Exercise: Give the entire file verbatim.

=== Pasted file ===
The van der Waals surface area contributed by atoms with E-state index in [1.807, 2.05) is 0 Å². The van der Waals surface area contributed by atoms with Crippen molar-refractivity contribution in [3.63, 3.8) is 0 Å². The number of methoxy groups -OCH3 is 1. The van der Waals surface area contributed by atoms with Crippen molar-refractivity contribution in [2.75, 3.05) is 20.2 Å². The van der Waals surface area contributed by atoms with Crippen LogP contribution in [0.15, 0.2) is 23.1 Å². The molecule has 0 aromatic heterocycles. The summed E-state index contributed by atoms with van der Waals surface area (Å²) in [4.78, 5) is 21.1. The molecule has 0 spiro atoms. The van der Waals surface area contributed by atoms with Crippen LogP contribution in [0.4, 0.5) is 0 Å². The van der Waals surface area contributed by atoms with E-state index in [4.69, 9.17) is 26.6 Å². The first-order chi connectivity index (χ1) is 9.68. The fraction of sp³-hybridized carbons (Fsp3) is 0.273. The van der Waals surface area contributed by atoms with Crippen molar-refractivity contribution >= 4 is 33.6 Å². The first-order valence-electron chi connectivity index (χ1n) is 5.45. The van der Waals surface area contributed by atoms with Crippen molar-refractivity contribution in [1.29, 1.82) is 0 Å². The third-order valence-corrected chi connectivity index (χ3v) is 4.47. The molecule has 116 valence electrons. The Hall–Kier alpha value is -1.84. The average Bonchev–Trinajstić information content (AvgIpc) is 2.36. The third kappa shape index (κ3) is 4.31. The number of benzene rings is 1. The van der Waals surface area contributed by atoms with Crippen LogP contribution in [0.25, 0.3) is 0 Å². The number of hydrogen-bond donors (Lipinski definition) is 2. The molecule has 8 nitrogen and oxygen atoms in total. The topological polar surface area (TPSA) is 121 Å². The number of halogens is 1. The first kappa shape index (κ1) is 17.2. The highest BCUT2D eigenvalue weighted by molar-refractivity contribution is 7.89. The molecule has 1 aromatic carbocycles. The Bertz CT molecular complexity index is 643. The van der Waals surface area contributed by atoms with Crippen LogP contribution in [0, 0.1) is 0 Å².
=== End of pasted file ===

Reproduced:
The van der Waals surface area contributed by atoms with E-state index in [1.807, 2.05) is 0 Å². The van der Waals surface area contributed by atoms with Crippen molar-refractivity contribution in [3.63, 3.8) is 0 Å². The number of methoxy groups -OCH3 is 1. The van der Waals surface area contributed by atoms with Crippen molar-refractivity contribution in [2.75, 3.05) is 20.2 Å². The van der Waals surface area contributed by atoms with Crippen LogP contribution in [0.15, 0.2) is 23.1 Å². The molecule has 0 aromatic heterocycles. The summed E-state index contributed by atoms with van der Waals surface area (Å²) in [4.78, 5) is 21.1. The molecule has 0 spiro atoms. The van der Waals surface area contributed by atoms with Crippen LogP contribution in [0.4, 0.5) is 0 Å². The van der Waals surface area contributed by atoms with E-state index in [4.69, 9.17) is 26.6 Å². The first-order chi connectivity index (χ1) is 9.68. The fraction of sp³-hybridized carbons (Fsp3) is 0.273. The van der Waals surface area contributed by atoms with Crippen molar-refractivity contribution >= 4 is 33.6 Å². The first-order valence-electron chi connectivity index (χ1n) is 5.45. The van der Waals surface area contributed by atoms with Crippen molar-refractivity contribution in [1.29, 1.82) is 0 Å². The third-order valence-corrected chi connectivity index (χ3v) is 4.47. The molecule has 116 valence electrons. The Hall–Kier alpha value is -1.84. The average Bonchev–Trinajstić information content (AvgIpc) is 2.36. The third kappa shape index (κ3) is 4.31. The number of benzene rings is 1. The van der Waals surface area contributed by atoms with Crippen LogP contribution in [0.25, 0.3) is 0 Å². The number of hydrogen-bond donors (Lipinski definition) is 2. The molecule has 8 nitrogen and oxygen atoms in total. The topological polar surface area (TPSA) is 121 Å². The number of halogens is 1. The first kappa shape index (κ1) is 17.2. The highest BCUT2D eigenvalue weighted by molar-refractivity contribution is 7.89. The molecule has 1 aromatic carbocycles. The Bertz CT molecular complexity index is 643. The van der Waals surface area contributed by atoms with Crippen LogP contribution in [0, 0.1) is 0 Å².